Terry Smith also sold products at the market for many years, and he did so because of how much he loved the customers. In fact, it’s kind of the whole reason he was a vendor at the market for so long. For ten years, beginning at the market’s birth, Terry’s Kitchen sold jams, jellies, pickles, beets, bread rolls, brownies, date squares, cookies and more at the market. He started the business solely so he could sell at the market—he was actually already retired when he began production. “It started out of boredom,” he laughs. Then it took off, and his initial three-foot card table and umbrella grew to three eight-foot tables and two tents.
But for Smith, it was never about the money. “I was there for a good time,” he emphasizes. The friendly atmosphere, live music and customer engagement—that’s what it was all about for him. He loved getting customer feedback and taking their suggestions, which is how he ended up making so many different kinds of products. “People would ask, ‘can you make this?’ and I’d say, ‘oh sure, I’ll have that for you next week.’”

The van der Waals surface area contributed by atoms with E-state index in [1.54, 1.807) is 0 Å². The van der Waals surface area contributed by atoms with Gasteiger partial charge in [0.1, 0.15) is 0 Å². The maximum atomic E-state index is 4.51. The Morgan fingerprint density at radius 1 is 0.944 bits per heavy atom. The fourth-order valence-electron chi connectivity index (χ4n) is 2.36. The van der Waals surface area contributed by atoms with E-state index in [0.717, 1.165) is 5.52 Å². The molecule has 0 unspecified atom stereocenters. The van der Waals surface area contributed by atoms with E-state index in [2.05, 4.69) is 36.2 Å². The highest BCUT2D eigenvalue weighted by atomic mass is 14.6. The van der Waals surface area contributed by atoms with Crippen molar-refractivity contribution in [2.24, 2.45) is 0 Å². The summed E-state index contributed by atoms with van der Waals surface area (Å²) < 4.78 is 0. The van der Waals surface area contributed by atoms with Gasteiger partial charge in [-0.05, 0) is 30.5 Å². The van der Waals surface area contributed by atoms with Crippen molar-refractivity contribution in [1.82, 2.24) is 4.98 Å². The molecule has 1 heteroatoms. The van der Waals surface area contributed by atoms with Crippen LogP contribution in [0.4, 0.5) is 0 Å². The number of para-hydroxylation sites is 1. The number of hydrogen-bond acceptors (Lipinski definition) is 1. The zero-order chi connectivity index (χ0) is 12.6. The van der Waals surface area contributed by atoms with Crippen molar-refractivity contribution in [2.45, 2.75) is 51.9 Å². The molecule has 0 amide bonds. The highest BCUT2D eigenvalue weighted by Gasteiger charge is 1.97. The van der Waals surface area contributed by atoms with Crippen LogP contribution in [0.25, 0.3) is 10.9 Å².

In fact, he loved being a part of the market so much that although he left the market for a few years to “retire” again, he found himself selling his products there once again for an additional three years. And Smith says, much of its recent growth and success is due to the market’s current manager, Launie Elves, who has brought in dozens of vendors and helped many of these businesses flourish to sales even beyond the market. (There are now over 100 vendors present there during the peak season.)
The Errington Farmers’ Market has also thrived over the years, with an even longer history than the Qualicum Beach Farmer’s Market. It was founded in 1972 by Geraldine Shaw, her father and her husband and sons. The family took their inspiration from the large open-air farmer’s market in Roseville, California, deciding to open a small country market in the Parksville Qualicum Beach region. This was a new concept at the time and as a result, the Errington Farmers’ Market became one of Vancouver Island’s first farmer’s markets.